Businesses that receive threats of TCPA lawsuits for confirmatory texts will now be able to use this FCC ruling in their defense. Plaintiffs may challenge the FCC’s interpretation of the strict statutory language, however, as they have done in other instances. Organizations wishing to use confirmatory opt-out texts should review the FCC’s ruling and ensure that their confirmations comport with the FCC’s guidance, especially regarding timing and ban on advertising and promotional messages
Companies marketing prepaid phone cards should be on the lookout: the Federal Communications Commission is threatening more-severe penalties for deceptive advertising.
The prepaid phone card business is pretty profitable, with the industry raking in billions every year. Plastering phone cards with names like “Africa Magic” and “Hola Amigo,” prepaid calling card companies target immigrant populations, advertising thousands of minutes of talk time to immigrants’ native countries for just a few dollars.
The problem is that there are tons of hidden costs that erode the value of these cards before the card user can say “adios.” So while a card purchased for $2 or $5 may say in a big font that it will provide 1000 minutes of talk time, in a tiny font on the detachable “hanger” for the card are additional fees that may reduce the talk time by 45 percent or more.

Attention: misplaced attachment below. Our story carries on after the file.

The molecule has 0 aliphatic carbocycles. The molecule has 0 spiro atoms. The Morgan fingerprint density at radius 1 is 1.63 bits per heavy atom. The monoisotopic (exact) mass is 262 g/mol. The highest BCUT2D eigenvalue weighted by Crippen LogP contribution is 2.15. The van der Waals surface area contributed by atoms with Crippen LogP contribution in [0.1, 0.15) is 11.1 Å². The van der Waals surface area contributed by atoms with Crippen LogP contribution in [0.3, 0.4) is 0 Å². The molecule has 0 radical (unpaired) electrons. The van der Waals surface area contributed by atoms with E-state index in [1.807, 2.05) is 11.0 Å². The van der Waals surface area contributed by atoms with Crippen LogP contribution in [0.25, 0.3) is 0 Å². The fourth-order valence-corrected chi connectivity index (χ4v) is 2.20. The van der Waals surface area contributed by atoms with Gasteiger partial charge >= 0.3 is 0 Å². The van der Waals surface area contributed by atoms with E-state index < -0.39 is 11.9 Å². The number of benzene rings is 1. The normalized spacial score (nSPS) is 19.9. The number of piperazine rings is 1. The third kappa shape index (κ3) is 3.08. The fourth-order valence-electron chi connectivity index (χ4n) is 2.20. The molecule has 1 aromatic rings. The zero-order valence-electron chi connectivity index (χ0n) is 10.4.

The major discrepancies between the big-font value and the small-font reality of these prepaid calling cards have made the industry a popular target for state and federal regulators as well as plaintiffs’ attorneys. State attorneys general, the Federal Trade Commission, the FCC, and class action attorneys have pursued prepaid calling card companies for deceptive advertising.